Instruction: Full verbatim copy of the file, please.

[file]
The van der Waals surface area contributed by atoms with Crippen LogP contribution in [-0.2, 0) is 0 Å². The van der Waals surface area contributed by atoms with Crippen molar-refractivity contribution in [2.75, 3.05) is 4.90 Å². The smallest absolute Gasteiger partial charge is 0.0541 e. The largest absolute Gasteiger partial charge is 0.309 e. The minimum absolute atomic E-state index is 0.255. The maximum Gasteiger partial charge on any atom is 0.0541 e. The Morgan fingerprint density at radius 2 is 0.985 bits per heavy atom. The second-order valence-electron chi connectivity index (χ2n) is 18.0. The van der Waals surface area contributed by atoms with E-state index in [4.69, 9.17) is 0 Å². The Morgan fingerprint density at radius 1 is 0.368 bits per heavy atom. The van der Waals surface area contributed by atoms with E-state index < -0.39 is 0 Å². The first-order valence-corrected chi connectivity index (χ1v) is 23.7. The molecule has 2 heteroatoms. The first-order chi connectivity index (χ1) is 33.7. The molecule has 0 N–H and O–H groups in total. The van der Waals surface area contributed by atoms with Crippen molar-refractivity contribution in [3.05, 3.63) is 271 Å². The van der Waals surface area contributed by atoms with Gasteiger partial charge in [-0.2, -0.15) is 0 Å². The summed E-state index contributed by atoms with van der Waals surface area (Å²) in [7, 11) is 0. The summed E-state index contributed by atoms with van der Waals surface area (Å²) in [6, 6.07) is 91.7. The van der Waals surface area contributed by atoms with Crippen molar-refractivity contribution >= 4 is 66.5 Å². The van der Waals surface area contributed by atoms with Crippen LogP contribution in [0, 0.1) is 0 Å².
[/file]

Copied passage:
The van der Waals surface area contributed by atoms with Crippen LogP contribution in [-0.2, 0) is 0 Å². The van der Waals surface area contributed by atoms with Crippen molar-refractivity contribution in [2.75, 3.05) is 4.90 Å². The smallest absolute Gasteiger partial charge is 0.0541 e. The largest absolute Gasteiger partial charge is 0.309 e. The minimum absolute atomic E-state index is 0.255. The maximum Gasteiger partial charge on any atom is 0.0541 e. The Morgan fingerprint density at radius 2 is 0.985 bits per heavy atom. The second-order valence-electron chi connectivity index (χ2n) is 18.0. The van der Waals surface area contributed by atoms with E-state index in [4.69, 9.17) is 0 Å². The Morgan fingerprint density at radius 1 is 0.368 bits per heavy atom. The van der Waals surface area contributed by atoms with E-state index < -0.39 is 0 Å². The first-order valence-corrected chi connectivity index (χ1v) is 23.7. The molecule has 2 heteroatoms. The first-order chi connectivity index (χ1) is 33.7. The molecule has 0 N–H and O–H groups in total. The van der Waals surface area contributed by atoms with Crippen molar-refractivity contribution in [3.05, 3.63) is 271 Å². The van der Waals surface area contributed by atoms with Gasteiger partial charge in [-0.2, -0.15) is 0 Å². The summed E-state index contributed by atoms with van der Waals surface area (Å²) in [7, 11) is 0. The summed E-state index contributed by atoms with van der Waals surface area (Å²) in [6, 6.07) is 91.7. The van der Waals surface area contributed by atoms with Crippen molar-refractivity contribution >= 4 is 66.5 Å². The van der Waals surface area contributed by atoms with Crippen LogP contribution in [0, 0.1) is 0 Å².